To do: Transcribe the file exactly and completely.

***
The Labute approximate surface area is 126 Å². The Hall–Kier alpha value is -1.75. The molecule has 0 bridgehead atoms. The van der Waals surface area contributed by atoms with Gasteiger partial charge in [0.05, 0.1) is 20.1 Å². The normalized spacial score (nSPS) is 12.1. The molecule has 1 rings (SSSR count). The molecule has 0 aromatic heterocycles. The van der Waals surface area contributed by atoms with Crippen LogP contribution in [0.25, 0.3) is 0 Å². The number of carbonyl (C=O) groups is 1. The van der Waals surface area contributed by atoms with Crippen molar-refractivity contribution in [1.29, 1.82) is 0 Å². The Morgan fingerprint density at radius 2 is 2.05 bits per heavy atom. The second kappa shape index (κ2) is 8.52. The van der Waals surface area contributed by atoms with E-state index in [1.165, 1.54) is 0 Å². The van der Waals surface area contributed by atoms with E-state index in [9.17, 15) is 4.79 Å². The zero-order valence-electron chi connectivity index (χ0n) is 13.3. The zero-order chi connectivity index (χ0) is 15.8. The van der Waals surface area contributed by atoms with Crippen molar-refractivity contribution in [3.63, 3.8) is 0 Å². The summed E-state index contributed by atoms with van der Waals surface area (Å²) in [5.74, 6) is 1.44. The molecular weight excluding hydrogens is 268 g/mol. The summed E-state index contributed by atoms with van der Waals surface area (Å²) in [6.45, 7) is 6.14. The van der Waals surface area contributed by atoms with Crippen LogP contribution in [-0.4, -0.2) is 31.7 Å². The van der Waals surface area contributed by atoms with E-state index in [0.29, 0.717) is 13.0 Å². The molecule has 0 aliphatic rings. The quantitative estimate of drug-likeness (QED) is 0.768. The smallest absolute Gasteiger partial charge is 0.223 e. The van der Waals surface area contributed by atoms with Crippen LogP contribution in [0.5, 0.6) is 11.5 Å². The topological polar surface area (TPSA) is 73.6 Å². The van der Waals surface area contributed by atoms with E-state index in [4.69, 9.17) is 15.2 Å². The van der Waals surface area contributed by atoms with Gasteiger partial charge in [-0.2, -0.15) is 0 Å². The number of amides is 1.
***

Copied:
The Labute approximate surface area is 126 Å². The Hall–Kier alpha value is -1.75. The molecule has 0 bridgehead atoms. The van der Waals surface area contributed by atoms with Gasteiger partial charge in [0.05, 0.1) is 20.1 Å². The normalized spacial score (nSPS) is 12.1. The molecule has 1 rings (SSSR count). The molecule has 0 aromatic heterocycles. The van der Waals surface area contributed by atoms with Crippen LogP contribution in [0.25, 0.3) is 0 Å². The number of carbonyl (C=O) groups is 1. The van der Waals surface area contributed by atoms with Crippen molar-refractivity contribution in [1.29, 1.82) is 0 Å². The Morgan fingerprint density at radius 2 is 2.05 bits per heavy atom. The second kappa shape index (κ2) is 8.52. The van der Waals surface area contributed by atoms with E-state index in [1.165, 1.54) is 0 Å². The van der Waals surface area contributed by atoms with E-state index in [9.17, 15) is 4.79 Å². The zero-order valence-electron chi connectivity index (χ0n) is 13.3. The zero-order chi connectivity index (χ0) is 15.8. The van der Waals surface area contributed by atoms with Crippen molar-refractivity contribution in [3.63, 3.8) is 0 Å². The summed E-state index contributed by atoms with van der Waals surface area (Å²) in [5.74, 6) is 1.44. The molecular weight excluding hydrogens is 268 g/mol. The summed E-state index contributed by atoms with van der Waals surface area (Å²) in [6.45, 7) is 6.14. The van der Waals surface area contributed by atoms with Crippen LogP contribution in [-0.4, -0.2) is 31.7 Å². The van der Waals surface area contributed by atoms with E-state index in [0.29, 0.717) is 13.0 Å². The molecule has 0 aliphatic rings. The quantitative estimate of drug-likeness (QED) is 0.768. The smallest absolute Gasteiger partial charge is 0.223 e. The van der Waals surface area contributed by atoms with Crippen LogP contribution in [0.5, 0.6) is 11.5 Å². The topological polar surface area (TPSA) is 73.6 Å². The van der Waals surface area contributed by atoms with E-state index in [4.69, 9.17) is 15.2 Å². The van der Waals surface area contributed by atoms with Gasteiger partial charge in [-0.2, -0.15) is 0 Å². The number of amides is 1.